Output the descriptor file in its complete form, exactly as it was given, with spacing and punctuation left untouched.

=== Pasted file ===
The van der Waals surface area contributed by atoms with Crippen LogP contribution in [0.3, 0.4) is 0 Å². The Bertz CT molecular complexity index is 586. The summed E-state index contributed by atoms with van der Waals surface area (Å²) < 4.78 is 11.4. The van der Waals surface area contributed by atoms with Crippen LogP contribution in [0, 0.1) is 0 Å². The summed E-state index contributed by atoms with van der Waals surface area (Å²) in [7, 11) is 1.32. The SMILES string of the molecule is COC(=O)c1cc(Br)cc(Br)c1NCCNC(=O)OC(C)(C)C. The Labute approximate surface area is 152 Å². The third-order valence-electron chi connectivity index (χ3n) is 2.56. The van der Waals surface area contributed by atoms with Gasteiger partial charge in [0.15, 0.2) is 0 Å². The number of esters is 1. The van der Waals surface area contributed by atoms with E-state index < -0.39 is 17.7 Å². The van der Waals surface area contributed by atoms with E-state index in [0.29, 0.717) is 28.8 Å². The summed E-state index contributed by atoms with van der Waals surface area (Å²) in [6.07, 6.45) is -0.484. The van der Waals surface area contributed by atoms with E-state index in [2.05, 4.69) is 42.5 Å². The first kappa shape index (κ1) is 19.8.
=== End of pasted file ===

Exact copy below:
The van der Waals surface area contributed by atoms with Crippen LogP contribution in [0.3, 0.4) is 0 Å². The Bertz CT molecular complexity index is 586. The summed E-state index contributed by atoms with van der Waals surface area (Å²) < 4.78 is 11.4. The van der Waals surface area contributed by atoms with Crippen LogP contribution in [0, 0.1) is 0 Å². The summed E-state index contributed by atoms with van der Waals surface area (Å²) in [7, 11) is 1.32. The SMILES string of the molecule is COC(=O)c1cc(Br)cc(Br)c1NCCNC(=O)OC(C)(C)C. The Labute approximate surface area is 152 Å². The third-order valence-electron chi connectivity index (χ3n) is 2.56. The van der Waals surface area contributed by atoms with Gasteiger partial charge in [0.15, 0.2) is 0 Å². The number of esters is 1. The van der Waals surface area contributed by atoms with E-state index < -0.39 is 17.7 Å². The van der Waals surface area contributed by atoms with E-state index in [0.29, 0.717) is 28.8 Å². The summed E-state index contributed by atoms with van der Waals surface area (Å²) in [6.07, 6.45) is -0.484. The van der Waals surface area contributed by atoms with E-state index in [2.05, 4.69) is 42.5 Å². The first kappa shape index (κ1) is 19.8.